Smart About Money: When Things Get ComplicatedBy Nick Maffeo
Santander Holdings USA is the U.S. subsidiary of the Spanish financial services company Banco Santander SA. The banks are known in this country as Santander, and they have a sub-prime auto loan subsidiary known as Santander Consumer USA Holdings Inc.
Why am I going through all the corporate names and locations? Because when I read about the trouble that its sub-prime auto loan subsidiary caused Santander, it occurred to me that part of the problems these international financial behemoths run into — with offices and subsidiaries all around the globe — might really be that it gets too complicated for one hand to know what the other hand is doing.
Maybe they’re in too many jurisdictions with too many different rules and laws. Or, after the sub-prime mortgage disaster of 2008, it is possible to wish that banks like Santander might realize that anything “sub-prime” is probably not good business. But perhaps that’s asking too much.
It probably looked like a very profitable line of business when Santander Consumer Holdings USA Inc. — the sub-prime auto loan subsidiary — started targeting consumers in lower-income communities in Massachusetts and charging them interest rates right up to the state cap of 21 percent.
In a way, that’s bad enough. If someone’s ability to repay is so compromised that their credit score indicates the right rate for the risk of making a car loan is 21 percent, then maybe Santander should have thought about whether they were really helping those borrowers by extending them more credit.
The commonwealth rightly takes an interest in making sure borrowers are treated fairly. “Especially when it comes to economically disadvantaged consumers in Massachusetts,” Attorney General Maura Healy said.
So when Santander Consumer Holdings USA Inc. discovered that, because of the optional gap coverage insurance they also offer, they had charged their low-income Massachusetts borrowers more than the legal limit, they did the right thing and alerted the commonwealth.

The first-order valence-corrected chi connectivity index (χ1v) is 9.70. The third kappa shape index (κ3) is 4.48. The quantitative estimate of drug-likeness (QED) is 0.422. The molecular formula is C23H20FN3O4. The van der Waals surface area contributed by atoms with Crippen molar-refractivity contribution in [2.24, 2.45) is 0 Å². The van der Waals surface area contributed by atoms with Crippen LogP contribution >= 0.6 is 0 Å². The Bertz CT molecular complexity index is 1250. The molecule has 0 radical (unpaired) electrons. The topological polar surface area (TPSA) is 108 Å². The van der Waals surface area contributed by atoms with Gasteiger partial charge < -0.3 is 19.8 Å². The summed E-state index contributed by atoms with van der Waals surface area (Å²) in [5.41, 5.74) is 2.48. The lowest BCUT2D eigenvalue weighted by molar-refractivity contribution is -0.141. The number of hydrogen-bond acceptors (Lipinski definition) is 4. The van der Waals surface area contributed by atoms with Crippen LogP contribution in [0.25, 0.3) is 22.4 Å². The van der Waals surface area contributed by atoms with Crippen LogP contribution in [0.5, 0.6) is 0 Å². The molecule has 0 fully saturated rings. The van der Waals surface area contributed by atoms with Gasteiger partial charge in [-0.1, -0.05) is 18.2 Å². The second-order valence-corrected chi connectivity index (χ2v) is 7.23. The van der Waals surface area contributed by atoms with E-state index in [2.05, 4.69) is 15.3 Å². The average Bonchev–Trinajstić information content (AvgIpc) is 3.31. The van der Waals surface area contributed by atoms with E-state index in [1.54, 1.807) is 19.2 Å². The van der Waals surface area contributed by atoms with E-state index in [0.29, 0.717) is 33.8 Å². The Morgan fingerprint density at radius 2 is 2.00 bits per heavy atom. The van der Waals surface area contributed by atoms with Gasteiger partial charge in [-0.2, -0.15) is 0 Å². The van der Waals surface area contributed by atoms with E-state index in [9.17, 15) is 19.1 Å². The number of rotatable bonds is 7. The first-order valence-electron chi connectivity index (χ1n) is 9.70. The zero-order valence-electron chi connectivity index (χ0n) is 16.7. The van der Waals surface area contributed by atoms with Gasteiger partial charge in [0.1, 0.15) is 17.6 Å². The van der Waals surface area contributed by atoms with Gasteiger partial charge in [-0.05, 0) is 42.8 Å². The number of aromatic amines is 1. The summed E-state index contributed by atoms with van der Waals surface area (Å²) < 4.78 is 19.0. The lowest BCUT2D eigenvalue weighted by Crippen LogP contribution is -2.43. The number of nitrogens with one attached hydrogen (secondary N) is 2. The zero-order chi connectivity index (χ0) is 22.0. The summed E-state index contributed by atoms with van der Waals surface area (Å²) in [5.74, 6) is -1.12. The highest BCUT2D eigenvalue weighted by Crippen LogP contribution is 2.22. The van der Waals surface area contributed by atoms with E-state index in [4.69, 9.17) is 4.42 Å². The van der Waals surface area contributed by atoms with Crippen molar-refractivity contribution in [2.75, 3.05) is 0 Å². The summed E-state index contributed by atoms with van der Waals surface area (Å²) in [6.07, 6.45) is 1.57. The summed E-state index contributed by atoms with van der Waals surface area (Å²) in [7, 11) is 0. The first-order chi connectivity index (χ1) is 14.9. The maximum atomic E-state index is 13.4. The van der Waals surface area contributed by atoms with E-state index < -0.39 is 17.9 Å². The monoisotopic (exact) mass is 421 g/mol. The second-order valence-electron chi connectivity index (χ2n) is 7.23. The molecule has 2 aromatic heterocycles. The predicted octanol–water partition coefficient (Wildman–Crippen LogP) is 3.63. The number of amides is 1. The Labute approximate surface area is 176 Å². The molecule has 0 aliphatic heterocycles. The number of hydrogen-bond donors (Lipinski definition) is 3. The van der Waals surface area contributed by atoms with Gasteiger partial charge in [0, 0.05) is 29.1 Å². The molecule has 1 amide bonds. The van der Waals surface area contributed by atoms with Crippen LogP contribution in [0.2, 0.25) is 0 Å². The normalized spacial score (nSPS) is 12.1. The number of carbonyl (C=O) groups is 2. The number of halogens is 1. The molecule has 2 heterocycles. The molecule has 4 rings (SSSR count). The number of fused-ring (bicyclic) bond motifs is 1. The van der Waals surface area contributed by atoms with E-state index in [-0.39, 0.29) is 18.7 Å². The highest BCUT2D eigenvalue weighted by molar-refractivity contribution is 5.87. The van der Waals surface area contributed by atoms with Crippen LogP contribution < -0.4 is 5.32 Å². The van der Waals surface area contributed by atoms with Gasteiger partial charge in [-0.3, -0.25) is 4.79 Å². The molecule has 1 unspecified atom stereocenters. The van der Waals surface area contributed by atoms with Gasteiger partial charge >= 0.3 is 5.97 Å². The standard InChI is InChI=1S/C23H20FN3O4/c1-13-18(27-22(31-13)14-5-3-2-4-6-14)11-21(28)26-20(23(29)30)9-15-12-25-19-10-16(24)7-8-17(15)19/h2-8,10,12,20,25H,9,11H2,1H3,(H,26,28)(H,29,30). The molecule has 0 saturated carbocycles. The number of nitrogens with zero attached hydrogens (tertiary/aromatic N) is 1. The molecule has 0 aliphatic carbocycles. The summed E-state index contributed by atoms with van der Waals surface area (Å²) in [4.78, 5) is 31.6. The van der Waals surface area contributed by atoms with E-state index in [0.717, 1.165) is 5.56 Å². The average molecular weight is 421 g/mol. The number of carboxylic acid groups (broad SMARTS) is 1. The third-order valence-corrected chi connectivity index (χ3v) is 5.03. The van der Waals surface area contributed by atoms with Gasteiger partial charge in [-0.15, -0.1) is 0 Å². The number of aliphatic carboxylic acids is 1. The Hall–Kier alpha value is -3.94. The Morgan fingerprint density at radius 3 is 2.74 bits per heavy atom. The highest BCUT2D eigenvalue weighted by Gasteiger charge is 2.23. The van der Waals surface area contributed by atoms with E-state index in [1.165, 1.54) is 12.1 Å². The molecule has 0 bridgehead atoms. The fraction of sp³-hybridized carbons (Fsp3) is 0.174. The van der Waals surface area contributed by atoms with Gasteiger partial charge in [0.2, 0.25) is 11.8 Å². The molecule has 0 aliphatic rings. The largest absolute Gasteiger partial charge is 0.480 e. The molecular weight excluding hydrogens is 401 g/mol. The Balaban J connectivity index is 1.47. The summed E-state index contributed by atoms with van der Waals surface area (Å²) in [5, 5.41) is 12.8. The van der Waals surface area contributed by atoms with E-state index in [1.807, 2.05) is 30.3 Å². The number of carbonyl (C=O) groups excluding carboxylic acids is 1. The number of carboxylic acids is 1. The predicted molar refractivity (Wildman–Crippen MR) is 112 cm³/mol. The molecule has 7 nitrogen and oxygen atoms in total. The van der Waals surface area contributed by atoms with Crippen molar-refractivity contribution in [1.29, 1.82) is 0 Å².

Which probably helped them when the attorney general was contemplating an appropriate penalty/settlement. Santander was ordered to pay $5.4 million in interest rebates to the affected borrowers. Also, those borrowers will not have to pay any interest on their car loans moving forward. According to the attorney general, it averages $11,000 per customer.
What a mess! Though things worked out for those borrowers, agreeing to pay $11,000 in super-high-rate sub-prime interest on a car loan is a lot of money. And that doesn’t include the price of the car or taxes, insurance and upkeep.
It’s easy to wonder if some of those folks, without Santander dangling a loan and gap insurance in front of them, might have chosen an all-around less-expensive car they could afford more comfortably.
Here are two lessons everyone can take from Santander’s sub-prime auto loan troubles: 1. Ways to make “easy money” that look too good to be true usually are. Especially complicated ways. 2. Doing the best you can to keep your credit in good shape — sometimes including buying less — is one of the best “consumer protection” favors you can do for yourself. Having good credit gives you options. And it keeps you away from the sub-prime lenders.
Nick Maffeo is the president & CEO of Canton Co-operative Bank in Canton. Have a question? Email to firstname.lastname@example.org.
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